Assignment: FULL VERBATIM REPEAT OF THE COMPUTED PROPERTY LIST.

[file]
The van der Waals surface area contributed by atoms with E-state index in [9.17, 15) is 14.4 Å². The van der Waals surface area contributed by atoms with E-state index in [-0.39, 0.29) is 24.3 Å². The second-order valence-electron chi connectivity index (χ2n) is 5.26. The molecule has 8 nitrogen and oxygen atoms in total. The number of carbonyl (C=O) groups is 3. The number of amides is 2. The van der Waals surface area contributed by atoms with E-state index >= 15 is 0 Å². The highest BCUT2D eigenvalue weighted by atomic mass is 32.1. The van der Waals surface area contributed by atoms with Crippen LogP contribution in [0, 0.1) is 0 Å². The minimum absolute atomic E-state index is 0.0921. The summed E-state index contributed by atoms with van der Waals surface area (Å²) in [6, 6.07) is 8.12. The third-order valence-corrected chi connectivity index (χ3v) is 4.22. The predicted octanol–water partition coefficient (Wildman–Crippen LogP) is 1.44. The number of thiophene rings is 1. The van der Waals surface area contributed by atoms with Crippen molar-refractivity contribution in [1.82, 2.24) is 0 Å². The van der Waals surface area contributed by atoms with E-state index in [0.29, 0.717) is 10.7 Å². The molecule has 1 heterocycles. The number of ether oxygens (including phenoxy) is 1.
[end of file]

The van der Waals surface area contributed by atoms with E-state index in [9.17, 15) is 14.4 Å². The van der Waals surface area contributed by atoms with E-state index in [-0.39, 0.29) is 24.3 Å². The second-order valence-electron chi connectivity index (χ2n) is 5.26. The molecule has 8 nitrogen and oxygen atoms in total. The number of carbonyl (C=O) groups is 3. The number of amides is 2. The van der Waals surface area contributed by atoms with E-state index >= 15 is 0 Å². The highest BCUT2D eigenvalue weighted by atomic mass is 32.1. The van der Waals surface area contributed by atoms with Crippen LogP contribution in [0, 0.1) is 0 Å². The minimum absolute atomic E-state index is 0.0921. The summed E-state index contributed by atoms with van der Waals surface area (Å²) in [6, 6.07) is 8.12. The third-order valence-corrected chi connectivity index (χ3v) is 4.22. The predicted octanol–water partition coefficient (Wildman–Crippen LogP) is 1.44. The number of thiophene rings is 1. The van der Waals surface area contributed by atoms with Crippen molar-refractivity contribution in [1.82, 2.24) is 0 Å². The van der Waals surface area contributed by atoms with E-state index in [0.29, 0.717) is 10.7 Å². The molecule has 1 heterocycles. The number of ether oxygens (including phenoxy) is 1.